Monday, November 28, 2016

Amelia Handegan Revives a 19th Century Greek Revival

Built in the 1890s, The Pillars was one of approximately a dozen grand homes built as the popularity of Hot Springs, Virginia peaked.  Guests such as Thomas Jefferson flocked to the Homestead Resort, which dates back to 1766. The Pillars, a three-story Greek Revival, was built on a hill overlooking the Homestead for the resort's then-manager. 

Over the years, The Pillars hosted notables such including Thomas Edison and President Grover Cleveland. But by the time the current owners - Bill and Susanne Pritchard of Houston - bought the house, it was in serious disarray. Mindful of the home's rich history, they hired two professionals experienced in historic residences: interior designer Amelia Handegan of Charleston, South Carolina, and New York-based architect Allan Greenberg.

Photography by Max Kim-Bee and captions from Veranda magazine.

The two-year renovation was so extensive that the famous pillars had to be taken down, and the house was propped up by trees until they were replaced. A sweeping staircase was added, and the ceilings of the portico and side porch were painted sky blue, a 19th century detail.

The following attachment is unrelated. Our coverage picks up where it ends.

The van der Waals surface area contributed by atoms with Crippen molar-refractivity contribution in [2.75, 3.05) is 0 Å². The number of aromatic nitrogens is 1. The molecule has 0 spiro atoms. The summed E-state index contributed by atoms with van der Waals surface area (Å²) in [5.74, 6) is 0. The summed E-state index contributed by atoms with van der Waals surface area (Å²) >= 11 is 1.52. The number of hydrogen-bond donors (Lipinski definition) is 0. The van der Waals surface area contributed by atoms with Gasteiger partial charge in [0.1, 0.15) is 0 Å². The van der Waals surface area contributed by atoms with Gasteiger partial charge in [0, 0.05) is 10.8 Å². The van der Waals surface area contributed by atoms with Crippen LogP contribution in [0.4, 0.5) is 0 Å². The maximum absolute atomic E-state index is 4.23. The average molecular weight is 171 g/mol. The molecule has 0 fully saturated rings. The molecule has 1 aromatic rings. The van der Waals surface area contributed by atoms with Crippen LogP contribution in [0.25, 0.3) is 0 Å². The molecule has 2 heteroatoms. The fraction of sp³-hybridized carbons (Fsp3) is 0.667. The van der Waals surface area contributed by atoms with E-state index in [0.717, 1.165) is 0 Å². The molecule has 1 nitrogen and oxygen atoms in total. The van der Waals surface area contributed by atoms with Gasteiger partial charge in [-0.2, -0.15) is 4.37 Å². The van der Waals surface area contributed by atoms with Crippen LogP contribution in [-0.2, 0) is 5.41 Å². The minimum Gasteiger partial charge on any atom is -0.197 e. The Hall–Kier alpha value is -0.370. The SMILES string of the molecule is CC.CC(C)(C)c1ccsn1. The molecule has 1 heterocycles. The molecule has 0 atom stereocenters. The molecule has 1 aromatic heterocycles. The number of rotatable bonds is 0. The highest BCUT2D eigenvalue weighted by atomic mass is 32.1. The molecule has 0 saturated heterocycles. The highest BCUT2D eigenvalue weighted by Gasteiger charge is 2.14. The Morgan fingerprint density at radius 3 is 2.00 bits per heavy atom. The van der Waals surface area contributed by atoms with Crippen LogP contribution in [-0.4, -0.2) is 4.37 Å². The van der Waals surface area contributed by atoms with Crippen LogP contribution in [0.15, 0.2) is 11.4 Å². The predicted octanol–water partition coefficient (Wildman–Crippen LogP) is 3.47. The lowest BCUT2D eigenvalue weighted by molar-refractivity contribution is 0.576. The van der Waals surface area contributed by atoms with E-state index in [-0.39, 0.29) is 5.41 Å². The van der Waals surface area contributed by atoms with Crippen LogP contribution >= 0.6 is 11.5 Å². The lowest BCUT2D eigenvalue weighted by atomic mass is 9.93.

Hand-stenciled patterns were painted on the pine floor of the entry hall. Stenciling work, Kristen Bunting. Sisal runner, Stark. Églomisé mirror, Amelia T. Handegan Inc. 19th century Regency table, 19th century jars. 

The faded coral of the Robert Kime linen curtains inspired the palette for the room. Custom sofas in Calvin Fabrics linen. Pillows in Fortuny cotton. Skirted table in Hodsoll McKenzie wool-sateen. Stool in Savel silk. Curtain trim, Lee Jofa. Abaca rug, Stark. Pair of portraits, Joseph Lovell. 

Inside, mantels were refined and moldings given richer detailing. Handegan then created the thoughtfully elegant Southern rooms for which she is famous. "The end result was a layered look with no specific period in mind," she says, noting the English, French, Swedish, and Dutch antiques she found to fill the spacious, 10-foot-high rooms. The Pritchards didn't want the interiors to look overdone, so Handegan used light colors and little pattern, steering clear of heavy damasks in favor of cottons and linens. "If a house has strong, beautiful architectural details, I allow the palette and furnishings to take second place," Handegan says. 

Salmon-colored walls in the dining room have a golden glow at night. 1820s mahogany dining table and chairs upholstered in Christopher Hyland silk-linen and Rose Tarlow linen trim. 19th century French crystal chandelier, Robuck & Co. Sterling urns, the Silver Vault of Charleston. Curtains in Lulan silk and Janet Yonaty silk trim. Walls in Farrow & Ball's Dutch Pink. Oushak rug. 

Farrow & Ball wallpaper and an antique English hall chair dress up the butler's pantry. Roman shades in Rose Tarlow hemp-linen. Glassware, William Yeoward. Lanterns, Treillage. 

French walnut chairs in Loro Piano wool. Pendant, John Rosselli Antiques. Range and hood, Wolf. Curtains in Rogers & Goffigon linen.